within a woman's province. There is a cause for this. It
interferes with no other home duty ; while it does require fre-
quent attention, and this, women and girls can give. There is
something very appealing, too, in those little downy balls of vi-
vaciousness, which makes the work they bring very attractive.

If our young amateur desires the trial, she will begin with
not more than half a dozen sitting hens, each with her
thirteen eggs, by the middle or last of March, if she has a
warm place for them. The nests for hatching are to be
boxes with ashes or dry earth at the bottom ; above, fill in
loosely some fine hay, and set in a dry, warm spot, with food
and water always near. This may be in the barn-cellar, or
in tight rooms, or even the house-cellar, wherever it cannot
freeze, where it is secluded and separate from other fowls.
If this cannot be, wait till warmer weather.

At the end of the twenty-first day, all that can hatch have
picked their shells. At the early season mentioned, three-
quarters of the eggs are all that can be expected to give
chicks : allowing for accidents, we may reasonably hope to


have fifty at the end of a month. But it will require a good
deal of watchfulness to carry them through the changes of
that first month. If we succeed even fairly, they will be
much more valuable than later comers.

The coops, of course, are ready for their occupants. They
are made quite tight, and so they can be shut by simply
putting a board in front. One can be improvised by turning
a barrel or a box on its side; or can be made with great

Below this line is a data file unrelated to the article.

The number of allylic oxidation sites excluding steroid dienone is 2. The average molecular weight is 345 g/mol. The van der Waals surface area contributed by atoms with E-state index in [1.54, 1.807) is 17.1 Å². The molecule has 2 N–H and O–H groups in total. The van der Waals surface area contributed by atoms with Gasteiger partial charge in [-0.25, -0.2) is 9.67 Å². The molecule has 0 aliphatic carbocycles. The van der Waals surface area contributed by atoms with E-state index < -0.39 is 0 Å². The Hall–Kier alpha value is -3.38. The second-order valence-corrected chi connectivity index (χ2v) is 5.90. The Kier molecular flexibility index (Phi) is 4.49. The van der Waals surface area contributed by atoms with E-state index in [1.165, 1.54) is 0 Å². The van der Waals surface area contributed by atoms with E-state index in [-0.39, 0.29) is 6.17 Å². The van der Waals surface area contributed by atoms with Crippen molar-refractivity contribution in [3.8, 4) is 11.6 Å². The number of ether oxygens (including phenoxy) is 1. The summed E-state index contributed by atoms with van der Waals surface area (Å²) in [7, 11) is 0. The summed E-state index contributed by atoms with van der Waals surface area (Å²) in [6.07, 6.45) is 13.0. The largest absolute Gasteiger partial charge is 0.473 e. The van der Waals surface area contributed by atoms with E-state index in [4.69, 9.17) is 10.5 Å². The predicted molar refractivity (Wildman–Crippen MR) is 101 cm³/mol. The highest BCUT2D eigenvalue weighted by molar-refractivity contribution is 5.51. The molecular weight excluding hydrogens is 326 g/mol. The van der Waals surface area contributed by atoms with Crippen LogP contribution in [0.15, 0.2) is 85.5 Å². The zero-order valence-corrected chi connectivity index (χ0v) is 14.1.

care and all the "modern improvements." Where an old
glazed sash is at hand, construct a little yard in front of the
coop, just as large as the sash, made of boards, with the sash
for roof. Underneath this skylight they will take their ex-
ercise, keep warm, and thrive famously. The coop must
always be placed where it is protected from the wind, with a
frontage south or east, and where it can have the direct rays
of the sun several hours daily. Yard and coop are both to
be floored, kept dry, and frequently cleansed. From the
neglect of this comes the greatest loss of chicks. And the
single rule by which they thrive is this : keep them warm,
dry, and well fed.

To return to the beginning : they need not be disturbed
for twenty-four hours after hatching. That wonderful nature
which developed the germ of life into a downy, animated ball,
stored within it enough food from the egg to last that length
of time. After that, give hard-boiled eggs, chopped fine, four
or five days, then cracked corn till they are nearly two months
old. They should have all they can eat, at first six times daily,
then decrease the amount as they grow older, and give plenty
of fresh water to drink. After that age they can digest
whole grain, but do not feed them with soft food. Skimmed
milk is always a dainty dish for these voracious youngsters.

As spring comes, on warm days let them run on the
ground, and you would hardly guess how many worms and


insects those little shining eyes discover. When it rains,
keep them shut in. If they draggle about in the wet, they
will die with roup or gapes. Continue this treatment till
the hens have left them to take care of themselves : after-
ward they will make but little trouble, and can soon be re-
moved to yards with roosts. This may be in open sheds,
if safe, so they may get fresh air : at any rate, they must
have access to the ground, and ventilation.